Stories can be dances with an unpredictable cadence, and films can be jazz. Diane Ventura’s debut feature “Mulat,” which will hold its first commercial screening on Nov. 2, has garnered critical acclaim—Ventura bagged Best Director for Global Feature, while Jake Cuenca took home Best Actor at the International Film Festival Manhattan 2015; the film furthermore won Best Narrative Feature at the World Cinema Festival in Brazil, where Cuenca once again snagged Best Actor —is one such movie.
Gut response will tell you plot is thrown out the window in “Mulat,” but nothing can be farther from the truth. In its use of time jumps, shifting perspectives, and dream sequences juxtaposed with spills from the subconscious, the film not so much subverts linearity but subsumes itself in it, rethinks it. What we have in “Mulat,” if anything, is a jagged, broken roadmap.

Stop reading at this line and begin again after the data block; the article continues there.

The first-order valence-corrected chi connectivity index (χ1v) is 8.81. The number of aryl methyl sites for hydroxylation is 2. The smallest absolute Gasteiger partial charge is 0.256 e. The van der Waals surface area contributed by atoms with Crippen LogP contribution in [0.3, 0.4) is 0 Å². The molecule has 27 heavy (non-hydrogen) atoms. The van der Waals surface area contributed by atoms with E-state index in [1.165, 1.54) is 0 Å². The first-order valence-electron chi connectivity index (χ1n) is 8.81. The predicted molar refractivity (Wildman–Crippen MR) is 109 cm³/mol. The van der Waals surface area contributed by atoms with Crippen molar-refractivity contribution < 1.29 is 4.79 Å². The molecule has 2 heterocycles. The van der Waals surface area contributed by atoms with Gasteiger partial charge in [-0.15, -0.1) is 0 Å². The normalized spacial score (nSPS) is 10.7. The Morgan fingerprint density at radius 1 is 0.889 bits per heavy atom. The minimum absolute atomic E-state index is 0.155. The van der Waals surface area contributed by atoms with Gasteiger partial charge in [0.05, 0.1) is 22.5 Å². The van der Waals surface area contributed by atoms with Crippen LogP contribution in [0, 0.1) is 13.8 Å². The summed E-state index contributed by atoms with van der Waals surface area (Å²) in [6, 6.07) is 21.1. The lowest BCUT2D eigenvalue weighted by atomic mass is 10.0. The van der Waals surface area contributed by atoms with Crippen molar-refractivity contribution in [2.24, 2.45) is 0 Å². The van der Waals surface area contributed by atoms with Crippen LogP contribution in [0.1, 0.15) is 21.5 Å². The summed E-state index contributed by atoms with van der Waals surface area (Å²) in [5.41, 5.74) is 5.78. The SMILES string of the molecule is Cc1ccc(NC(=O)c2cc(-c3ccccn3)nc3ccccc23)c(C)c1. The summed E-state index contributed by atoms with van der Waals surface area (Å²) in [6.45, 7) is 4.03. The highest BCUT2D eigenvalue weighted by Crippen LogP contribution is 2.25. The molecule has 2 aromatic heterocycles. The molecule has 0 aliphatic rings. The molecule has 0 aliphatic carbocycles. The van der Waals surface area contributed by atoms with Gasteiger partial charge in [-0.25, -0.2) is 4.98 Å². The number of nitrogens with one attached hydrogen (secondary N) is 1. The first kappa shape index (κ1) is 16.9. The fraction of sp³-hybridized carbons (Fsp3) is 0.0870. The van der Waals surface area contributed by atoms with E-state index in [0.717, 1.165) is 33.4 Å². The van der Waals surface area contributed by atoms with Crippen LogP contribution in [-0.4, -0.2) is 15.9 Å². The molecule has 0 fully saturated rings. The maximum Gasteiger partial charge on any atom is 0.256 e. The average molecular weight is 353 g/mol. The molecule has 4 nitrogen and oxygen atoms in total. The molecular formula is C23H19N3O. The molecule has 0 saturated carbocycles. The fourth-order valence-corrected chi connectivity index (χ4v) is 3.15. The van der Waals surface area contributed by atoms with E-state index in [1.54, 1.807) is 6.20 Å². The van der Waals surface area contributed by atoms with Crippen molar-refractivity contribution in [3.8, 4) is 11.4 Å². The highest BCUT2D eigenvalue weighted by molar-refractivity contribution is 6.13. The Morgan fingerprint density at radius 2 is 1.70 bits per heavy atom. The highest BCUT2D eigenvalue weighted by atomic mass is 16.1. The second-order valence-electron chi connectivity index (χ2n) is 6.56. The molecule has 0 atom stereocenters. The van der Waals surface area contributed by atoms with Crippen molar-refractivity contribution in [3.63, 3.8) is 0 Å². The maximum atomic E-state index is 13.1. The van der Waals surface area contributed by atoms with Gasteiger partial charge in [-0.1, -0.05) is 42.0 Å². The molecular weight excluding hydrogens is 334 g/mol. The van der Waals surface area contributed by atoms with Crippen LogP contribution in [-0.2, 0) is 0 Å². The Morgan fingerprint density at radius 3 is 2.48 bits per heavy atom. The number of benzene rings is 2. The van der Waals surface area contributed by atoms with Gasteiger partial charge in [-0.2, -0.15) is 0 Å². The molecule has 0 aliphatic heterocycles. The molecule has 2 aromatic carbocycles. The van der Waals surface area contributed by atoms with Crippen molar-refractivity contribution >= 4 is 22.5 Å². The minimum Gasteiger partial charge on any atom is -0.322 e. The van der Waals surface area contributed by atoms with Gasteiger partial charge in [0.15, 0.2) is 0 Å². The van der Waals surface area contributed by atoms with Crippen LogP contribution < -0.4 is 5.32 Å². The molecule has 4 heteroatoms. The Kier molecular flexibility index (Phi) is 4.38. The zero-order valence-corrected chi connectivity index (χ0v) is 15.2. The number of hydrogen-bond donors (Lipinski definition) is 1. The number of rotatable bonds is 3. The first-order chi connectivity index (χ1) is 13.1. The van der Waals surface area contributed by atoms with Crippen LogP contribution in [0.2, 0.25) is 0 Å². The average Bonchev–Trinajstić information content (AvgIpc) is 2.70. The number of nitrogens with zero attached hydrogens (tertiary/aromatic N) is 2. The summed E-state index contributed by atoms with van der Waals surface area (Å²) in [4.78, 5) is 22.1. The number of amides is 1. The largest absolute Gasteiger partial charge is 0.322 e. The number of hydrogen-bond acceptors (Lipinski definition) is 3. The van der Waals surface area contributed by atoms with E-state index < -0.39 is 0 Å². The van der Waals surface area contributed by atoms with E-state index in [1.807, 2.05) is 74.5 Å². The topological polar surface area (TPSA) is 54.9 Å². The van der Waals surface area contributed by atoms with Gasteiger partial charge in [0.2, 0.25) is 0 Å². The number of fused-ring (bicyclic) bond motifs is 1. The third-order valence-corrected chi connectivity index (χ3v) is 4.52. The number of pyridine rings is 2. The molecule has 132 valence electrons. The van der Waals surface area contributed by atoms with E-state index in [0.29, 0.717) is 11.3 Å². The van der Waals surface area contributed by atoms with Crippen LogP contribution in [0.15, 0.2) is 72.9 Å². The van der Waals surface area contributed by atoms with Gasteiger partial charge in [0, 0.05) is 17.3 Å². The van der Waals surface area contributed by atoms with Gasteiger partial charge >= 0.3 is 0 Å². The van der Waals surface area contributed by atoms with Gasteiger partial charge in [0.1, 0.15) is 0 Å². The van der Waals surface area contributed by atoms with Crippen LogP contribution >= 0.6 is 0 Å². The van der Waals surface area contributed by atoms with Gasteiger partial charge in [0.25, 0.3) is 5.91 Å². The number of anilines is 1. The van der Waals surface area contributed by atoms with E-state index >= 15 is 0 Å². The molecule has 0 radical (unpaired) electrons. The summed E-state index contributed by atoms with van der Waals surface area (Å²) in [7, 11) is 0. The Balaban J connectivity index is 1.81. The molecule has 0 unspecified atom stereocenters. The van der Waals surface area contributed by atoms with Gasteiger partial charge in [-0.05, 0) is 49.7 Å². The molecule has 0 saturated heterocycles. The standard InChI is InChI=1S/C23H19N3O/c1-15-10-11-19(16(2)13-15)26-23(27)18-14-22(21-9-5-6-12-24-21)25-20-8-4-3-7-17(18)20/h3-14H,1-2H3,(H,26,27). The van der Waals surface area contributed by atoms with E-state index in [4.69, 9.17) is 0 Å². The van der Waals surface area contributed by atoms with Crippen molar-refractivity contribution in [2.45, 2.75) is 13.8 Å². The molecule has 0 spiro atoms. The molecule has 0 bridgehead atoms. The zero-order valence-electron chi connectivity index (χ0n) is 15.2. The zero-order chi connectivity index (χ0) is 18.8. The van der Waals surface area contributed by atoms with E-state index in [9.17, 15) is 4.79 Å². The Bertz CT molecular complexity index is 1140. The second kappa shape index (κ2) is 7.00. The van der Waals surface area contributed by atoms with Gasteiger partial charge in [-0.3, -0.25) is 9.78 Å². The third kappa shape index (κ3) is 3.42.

Sam (Loren Burgos) is engaged to be married to Vince (Ryan Eigenmann), who has time and again shown his disdain for marital proceedings and, transitively, his fiancée. The film opens with them quarreling during a car ride, an argument which escalates into frenzied verbal volleying that would later be interrupted by their collision with a stray motorcyclist. The crash would ironically set the dream-riddled wheels in motion, and the viewer would be taken to flashbacks, flash-forwards, and alternate realities in “multiverse” fashion.
In one sequence, the crash would appear to be a mere bout of daydreaming, with the doggedly submissive Sam suddenly shifting gears, telling the abusive Vince, “I’m not wasting another second of my life with you.” The rest of the film would be a rich montage of alternating worlds, if you may, between Sam’s strained engagement with Vince, and her redemption in the hands of a new love in the person of Jake (Jake Cuenca).
Director Diane Ventura’s “Mulat: (Awaken)” will hold its first ever commercial screening beginning Nov. 2 at your favorite theaters, with a bonus opening feature short film “The Rapist” (also directed by Diane Ventura).